Second picture from bottom has wooden brackets that bolt in to increase the length.

The ladder is screwed to the log for the first cut. I have a 6 ft and a four foot section.

-- Cau Haus Designs, Thomas J. Tieffenbacher

View conifur's profile


955 posts in 574 days

#5 posted 03-11-2016 07:38 AM

Doc with a shave you are a Richard Dreyfus look a like!!!! What are you going to get out of that 3 incher???

-- Knowledge and experience equals Wisdom, Michael Frankowski

View Mark Wilson's profile

Mark Wilson

1698 posts in 486 days

#6 posted 03-11-2016 08:10 AM

Do you have the same kind of neighbors I have, Tom? (Photo 5) They see you busting your hump on something, and don’‘t even think to ask if you’d like some help? Oddly, if any one of these stooges’ house was burning, I’d probably, automatically, run in to make sure everyone’s out.
Also, about your contraption: I know bad back, all too well (no LOL, here, on that score). But, a Peavey Hook, or any combination of fulcrum/lever will just as well move a log, one end at a time, up onto another log for elevation and saw clearance. And, if it’s still too low, there’s no rule against getting down on one or more knees to reduce the strain on the back. I don’t mean to sound critical, Tom. I just think like a guy who improvises a lot. (I play jazz on the piano – it’s in my blood.)

-- Mark

View recycle1943's profile


1117 posts in 1045 days

#7 posted 03-11-2016 10:51 AM

Great effort on design and execution and I applaud your need to “do it yourself” but it’s way beyond my labor pay grade. lol

I prefer to locate rough lumber that someone has already toiled over but again, GREAT job and a real handy tool.

-- Dick, Malvern Ohio - Your imagination is your only holdup

View Monte Pittman's profile

Monte Pittman

21579 posts in 1761 days

#8 posted 03-11-2016 01:06 PM

Nice design. You’re starting to enjoy this obsession.

-- Mother Nature created it, I just assemble it.

View Blackie_'s profile


4527 posts in 1935 days

#9 posted 03-11-2016 02:19 PM

Hello Tom, very well engineered.

-- Randy - If I'm not on LJ's then I'm making Saw Dust. Please feel free to visit my store location at

View Bricofleur's profile


1357 posts in 2616 days

#10 posted 03-11-2016 02:28 PM

Great job and great design. Strong and sturdy. This is the way to go. I’m sure you’ll be happy to made it. Well invested time my friend.



-- Learn from yesterday, work today and enjoy success tomorrow. --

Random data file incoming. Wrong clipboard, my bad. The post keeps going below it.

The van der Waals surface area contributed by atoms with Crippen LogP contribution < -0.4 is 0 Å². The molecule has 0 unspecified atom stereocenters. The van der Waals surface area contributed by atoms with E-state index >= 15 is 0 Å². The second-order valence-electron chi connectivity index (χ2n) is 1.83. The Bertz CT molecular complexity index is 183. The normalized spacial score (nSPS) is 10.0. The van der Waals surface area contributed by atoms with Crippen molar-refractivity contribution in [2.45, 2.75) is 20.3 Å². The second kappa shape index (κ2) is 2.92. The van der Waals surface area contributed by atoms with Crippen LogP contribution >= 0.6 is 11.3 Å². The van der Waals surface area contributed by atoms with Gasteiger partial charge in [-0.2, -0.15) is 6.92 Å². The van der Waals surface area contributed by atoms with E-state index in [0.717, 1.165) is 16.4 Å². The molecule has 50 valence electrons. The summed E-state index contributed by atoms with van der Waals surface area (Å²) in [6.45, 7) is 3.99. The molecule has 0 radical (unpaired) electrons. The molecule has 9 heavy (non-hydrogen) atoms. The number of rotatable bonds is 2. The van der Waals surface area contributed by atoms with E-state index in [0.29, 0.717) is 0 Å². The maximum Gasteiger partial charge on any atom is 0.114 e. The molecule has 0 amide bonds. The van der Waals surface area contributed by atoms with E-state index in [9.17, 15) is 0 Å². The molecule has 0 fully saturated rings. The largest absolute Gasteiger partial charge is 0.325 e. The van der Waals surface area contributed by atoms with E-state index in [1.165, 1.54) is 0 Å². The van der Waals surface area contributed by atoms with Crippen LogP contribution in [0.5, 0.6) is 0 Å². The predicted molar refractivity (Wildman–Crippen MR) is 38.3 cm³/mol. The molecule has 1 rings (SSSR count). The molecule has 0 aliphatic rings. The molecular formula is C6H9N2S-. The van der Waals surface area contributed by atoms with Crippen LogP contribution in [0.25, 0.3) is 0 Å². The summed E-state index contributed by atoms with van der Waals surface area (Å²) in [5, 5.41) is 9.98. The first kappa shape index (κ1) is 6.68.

View a1Jim's profile


115177 posts in 3000 days

#11 posted 03-11-2016 02:29 PM

Wow Tom
I had no Idea you were such a handsome devil,I just know deep down some day I will see you in a movie called “A Man & his Chainsaw Mill” LOL
A very good design ,you thought this one out very well.

-- Custom furniture

View Woodbridge's profile


3451 posts in 1841 days

#12 posted 03-11-2016 03:37 PM

HI Tom, that looks like a pretty handy bench for milling you logs. The ramp will definitely save your back from having to lift those logs. Peter

-- Peter, Woodbridge, Ontario

View BobAnderton's profile


210 posts in 2213 days

#13 posted 03-11-2016 04:45 PM

Hey Tom, I love those. That’s way better than the way I’ve been doing it. I screwed short uprights on either end of some wooden sawhorses I’d made and arranged them in a T as shown.

One of those is perpendicular to the axis of the log and the other is parallel (and under) the axis of the log. I’d lift one end of the log and rest it on the perpendicular sawhorse and then pick up the other end and put it on the parallel horse on the uprights, then swing the first end onto the uprights at the other end, ending up as shown.

Needless to say, I like your setup better!

-- Bob Anderton - Austin, TX - Nova 3000 lathe, Alaskan Mark III mill, Husqavarna Saw

View DocSavage45's profile


7656 posts in 2265 days

#14 posted 03-11-2016 06:43 PM


Thanks. Maybe more like Charlie Sheen without my beard. when I worked in a prison many years ago and my hair was darker and longer they use to call me the “Wolfman.” LOL! The three inch piece is practice?

-- Cau Haus Designs, Thomas J. Tieffenbacher

View DocSavage45's profile


7656 posts in 2265 days

#15 posted 03-11-2016 06:50 PM


My neighbors and I are not close, but they do tolerate the noise? LOL! Two of them stopped to see if I needed help when my truck died on the street recently. I can’t play the piano, guitar or trumpet. I tried. LOL! Ear hand problem. My wife plays guitar.

There are many solutions to a single problem. I’m told I “overbuild”! LOL1

-- Cau Haus Designs, Thomas J. Tieffenbacher